Lent Reflection – Part 4 of 6
BY: Mr. Mark Connolly, OP
I suppose the easiest reflection to pull out of this mystery is the fact that the Roman soldiers were actually crowning Christ the King. We could spend a lot of pious time examining the irony. But, while in the first two mysteries we looked at Christ’s humanity, in this reflection I suggest we take an uncomfortable look at man’s inhumanity.
It was common for the Roman soldiers to humiliate the condemned. They would often pick out a victim from among those sentenced to death and mock and abuse them. Think about the psychology here. No compassion, no empathy. They’re going to die anyway, so you can exercise your petty need for violence, your need for a sense of superiority, comfortable in the firm knowledge there will be no consequences for your actions. And perhaps that inner voice encouraging, “They deserve this.”
Think next about public executions in general, about how hangings were attended by men, women, and children; about how it was a social event, an afternoon’s entertainment with death the main attraction. The crowd dispersing, nodding and commenting to each other, “He got what he deserved.”
Think about the horrific reality of lynching, a sordid thread woven into the tapestry of our country. Think about the jeering and mocking, the spitting and hitting, the deliberate and heightened animosity.
Yeah, but those were other people in other times. Surely we have grown beyond this.
But it is deeper and more insidious. Look at the Roman soldiers jeering at the helpless victim, and think about how many times we have seen someone that is helpless, scared, “not cool”, other, weird, a dork, being humiliated by a mob of people. Perhaps that someone was us.
Or perhaps we were in the crowd.
No way, you say?
Think about the idea of “mean girls” or the bullying by adolescents. The emotional violence on social media, the mob mentality of cancel culture; notice and ponder the figurative spitting and buffeting, jeering and smug self-satisfaction while participating in ruining someone’s life. Perhaps that inner thought, “They deserve this.”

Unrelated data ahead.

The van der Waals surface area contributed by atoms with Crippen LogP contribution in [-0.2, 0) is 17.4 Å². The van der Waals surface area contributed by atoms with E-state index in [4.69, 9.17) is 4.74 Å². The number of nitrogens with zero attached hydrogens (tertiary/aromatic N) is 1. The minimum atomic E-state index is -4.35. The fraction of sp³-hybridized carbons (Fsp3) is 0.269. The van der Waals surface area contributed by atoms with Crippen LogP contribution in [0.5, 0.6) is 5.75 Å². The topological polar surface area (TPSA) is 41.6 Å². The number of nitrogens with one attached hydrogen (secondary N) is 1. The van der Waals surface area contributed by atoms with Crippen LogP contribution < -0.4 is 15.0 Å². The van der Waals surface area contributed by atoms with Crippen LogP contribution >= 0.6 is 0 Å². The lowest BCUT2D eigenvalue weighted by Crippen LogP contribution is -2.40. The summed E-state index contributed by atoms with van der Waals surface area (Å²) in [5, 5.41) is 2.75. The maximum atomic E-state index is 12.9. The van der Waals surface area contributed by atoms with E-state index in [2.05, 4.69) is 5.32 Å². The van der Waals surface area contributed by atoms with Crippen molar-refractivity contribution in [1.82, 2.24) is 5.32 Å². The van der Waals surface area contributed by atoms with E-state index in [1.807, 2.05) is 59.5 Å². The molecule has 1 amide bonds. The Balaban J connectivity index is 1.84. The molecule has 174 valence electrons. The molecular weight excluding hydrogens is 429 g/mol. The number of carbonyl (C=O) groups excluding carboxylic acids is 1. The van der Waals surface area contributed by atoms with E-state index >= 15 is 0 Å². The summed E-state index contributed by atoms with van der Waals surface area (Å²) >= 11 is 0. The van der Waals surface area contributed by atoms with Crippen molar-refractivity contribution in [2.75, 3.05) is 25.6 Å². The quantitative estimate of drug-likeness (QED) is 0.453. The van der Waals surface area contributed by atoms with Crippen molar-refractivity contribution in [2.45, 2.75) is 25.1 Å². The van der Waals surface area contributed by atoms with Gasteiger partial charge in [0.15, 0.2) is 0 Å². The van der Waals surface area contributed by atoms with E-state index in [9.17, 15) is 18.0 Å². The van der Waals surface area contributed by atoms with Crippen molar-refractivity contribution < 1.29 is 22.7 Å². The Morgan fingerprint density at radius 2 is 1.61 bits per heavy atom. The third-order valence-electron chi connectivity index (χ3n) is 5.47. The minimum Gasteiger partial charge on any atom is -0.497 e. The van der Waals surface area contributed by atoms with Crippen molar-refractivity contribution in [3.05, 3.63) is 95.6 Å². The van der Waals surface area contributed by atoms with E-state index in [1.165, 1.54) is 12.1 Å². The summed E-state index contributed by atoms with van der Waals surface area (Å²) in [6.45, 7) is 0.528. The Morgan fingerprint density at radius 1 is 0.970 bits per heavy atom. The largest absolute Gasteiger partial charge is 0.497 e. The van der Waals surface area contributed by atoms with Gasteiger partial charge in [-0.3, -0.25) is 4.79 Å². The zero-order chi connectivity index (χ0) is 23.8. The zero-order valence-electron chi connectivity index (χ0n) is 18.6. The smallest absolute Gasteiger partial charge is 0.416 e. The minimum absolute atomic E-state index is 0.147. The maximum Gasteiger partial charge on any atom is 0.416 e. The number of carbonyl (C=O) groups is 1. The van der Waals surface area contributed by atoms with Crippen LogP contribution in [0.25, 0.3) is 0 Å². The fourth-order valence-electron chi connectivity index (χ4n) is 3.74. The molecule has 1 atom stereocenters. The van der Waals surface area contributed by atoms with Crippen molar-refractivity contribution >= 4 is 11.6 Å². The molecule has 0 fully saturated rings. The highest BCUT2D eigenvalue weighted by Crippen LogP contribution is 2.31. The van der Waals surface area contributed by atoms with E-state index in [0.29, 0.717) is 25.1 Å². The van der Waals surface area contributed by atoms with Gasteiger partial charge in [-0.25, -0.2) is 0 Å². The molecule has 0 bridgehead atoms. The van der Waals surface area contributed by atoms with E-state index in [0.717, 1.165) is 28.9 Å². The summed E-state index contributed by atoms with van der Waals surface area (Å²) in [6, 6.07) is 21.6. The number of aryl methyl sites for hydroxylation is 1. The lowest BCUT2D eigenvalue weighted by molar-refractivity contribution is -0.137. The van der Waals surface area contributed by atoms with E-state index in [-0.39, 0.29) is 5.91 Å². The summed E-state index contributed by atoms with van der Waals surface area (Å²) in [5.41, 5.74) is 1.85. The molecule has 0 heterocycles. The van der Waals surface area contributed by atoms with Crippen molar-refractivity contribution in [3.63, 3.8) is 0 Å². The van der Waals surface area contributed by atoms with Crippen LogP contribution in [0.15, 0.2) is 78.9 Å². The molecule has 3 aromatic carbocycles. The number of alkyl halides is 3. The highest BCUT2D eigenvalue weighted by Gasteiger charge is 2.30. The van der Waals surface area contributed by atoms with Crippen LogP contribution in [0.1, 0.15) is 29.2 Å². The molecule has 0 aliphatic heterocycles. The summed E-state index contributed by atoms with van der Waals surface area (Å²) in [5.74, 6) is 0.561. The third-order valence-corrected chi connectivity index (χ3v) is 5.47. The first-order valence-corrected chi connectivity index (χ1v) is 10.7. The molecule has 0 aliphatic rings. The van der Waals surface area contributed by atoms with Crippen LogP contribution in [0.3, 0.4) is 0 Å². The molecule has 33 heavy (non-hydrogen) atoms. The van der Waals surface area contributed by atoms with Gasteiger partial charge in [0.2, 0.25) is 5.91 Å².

Think now on the mockery of Crowning Christ the King.
Is it not mockery to go to Church, receive our Lord, hail him as king, leave church and continue in our small meannesses and our larger sins? And how many times have we mocked Christ the King only minutes or hours after leaving the confessional? Sing or shout or pray “Hail, King of the Jews,” from one side of our mouth while spitting out the other?
Why this short and ugly meditation? Because it is too easy to look at what the Romans did to Jesus and think, “They, not I.”
We are the Romans.
Ponder this deeply for such pondering has resulted in many saints.
Next: Jesus Carries The Cross
Reblogged this on The Global Exclaimer and commented:
From my continuing reflections on the Sorrowful Mysteries.
Under the mask..
Yes. (“That which you do to the least of My people..”)
So much harder to heal from emotional wounds than from physical ones, I think. And I also think it’s very hard to be healed if you are a person who enjoys engaging in emotional abuse.
It is surprising what harm one word or sentence said off hand 30 years ago can continue to cause. Replace with words intended to harm, and you do have a whole different animal don’t you.